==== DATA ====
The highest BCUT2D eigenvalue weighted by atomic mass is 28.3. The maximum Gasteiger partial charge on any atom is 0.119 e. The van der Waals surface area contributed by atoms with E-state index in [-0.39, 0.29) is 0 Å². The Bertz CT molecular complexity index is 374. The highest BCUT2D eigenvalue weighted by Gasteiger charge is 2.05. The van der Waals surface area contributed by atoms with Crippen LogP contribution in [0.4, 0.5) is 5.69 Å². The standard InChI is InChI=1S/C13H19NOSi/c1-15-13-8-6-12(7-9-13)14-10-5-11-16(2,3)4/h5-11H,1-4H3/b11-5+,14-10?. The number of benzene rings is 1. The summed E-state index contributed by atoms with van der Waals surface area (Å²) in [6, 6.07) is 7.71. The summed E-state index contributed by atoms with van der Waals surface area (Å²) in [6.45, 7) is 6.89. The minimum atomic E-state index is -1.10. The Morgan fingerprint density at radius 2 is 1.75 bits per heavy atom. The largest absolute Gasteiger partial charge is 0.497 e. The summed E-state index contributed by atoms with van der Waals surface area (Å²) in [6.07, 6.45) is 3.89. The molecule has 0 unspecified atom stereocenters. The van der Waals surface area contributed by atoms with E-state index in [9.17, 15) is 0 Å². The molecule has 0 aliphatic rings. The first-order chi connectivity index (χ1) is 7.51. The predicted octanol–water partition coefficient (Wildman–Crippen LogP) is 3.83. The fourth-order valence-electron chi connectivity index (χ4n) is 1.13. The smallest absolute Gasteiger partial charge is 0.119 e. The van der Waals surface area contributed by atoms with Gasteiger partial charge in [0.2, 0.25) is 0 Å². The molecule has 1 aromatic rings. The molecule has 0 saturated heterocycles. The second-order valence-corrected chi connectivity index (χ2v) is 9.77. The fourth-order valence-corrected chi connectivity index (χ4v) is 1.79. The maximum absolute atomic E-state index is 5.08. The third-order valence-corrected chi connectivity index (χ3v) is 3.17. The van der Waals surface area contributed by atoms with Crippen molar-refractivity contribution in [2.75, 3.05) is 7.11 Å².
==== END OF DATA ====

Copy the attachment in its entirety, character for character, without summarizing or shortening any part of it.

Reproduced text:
The highest BCUT2D eigenvalue weighted by atomic mass is 28.3. The maximum Gasteiger partial charge on any atom is 0.119 e. The van der Waals surface area contributed by atoms with E-state index in [-0.39, 0.29) is 0 Å². The Bertz CT molecular complexity index is 374. The highest BCUT2D eigenvalue weighted by Gasteiger charge is 2.05. The van der Waals surface area contributed by atoms with Crippen LogP contribution in [0.4, 0.5) is 5.69 Å². The standard InChI is InChI=1S/C13H19NOSi/c1-15-13-8-6-12(7-9-13)14-10-5-11-16(2,3)4/h5-11H,1-4H3/b11-5+,14-10?. The number of benzene rings is 1. The summed E-state index contributed by atoms with van der Waals surface area (Å²) in [6, 6.07) is 7.71. The summed E-state index contributed by atoms with van der Waals surface area (Å²) in [6.45, 7) is 6.89. The minimum atomic E-state index is -1.10. The Morgan fingerprint density at radius 2 is 1.75 bits per heavy atom. The largest absolute Gasteiger partial charge is 0.497 e. The summed E-state index contributed by atoms with van der Waals surface area (Å²) in [6.07, 6.45) is 3.89. The molecule has 0 unspecified atom stereocenters. The van der Waals surface area contributed by atoms with E-state index in [9.17, 15) is 0 Å². The molecule has 0 aliphatic rings. The first-order chi connectivity index (χ1) is 7.51. The predicted octanol–water partition coefficient (Wildman–Crippen LogP) is 3.83. The fourth-order valence-electron chi connectivity index (χ4n) is 1.13. The smallest absolute Gasteiger partial charge is 0.119 e. The van der Waals surface area contributed by atoms with Gasteiger partial charge in [0.2, 0.25) is 0 Å². The molecule has 1 aromatic rings. The molecule has 0 saturated heterocycles. The second-order valence-corrected chi connectivity index (χ2v) is 9.77. The fourth-order valence-corrected chi connectivity index (χ4v) is 1.79. The maximum absolute atomic E-state index is 5.08. The third-order valence-corrected chi connectivity index (χ3v) is 3.17. The van der Waals surface area contributed by atoms with Crippen molar-refractivity contribution in [2.75, 3.05) is 7.11 Å².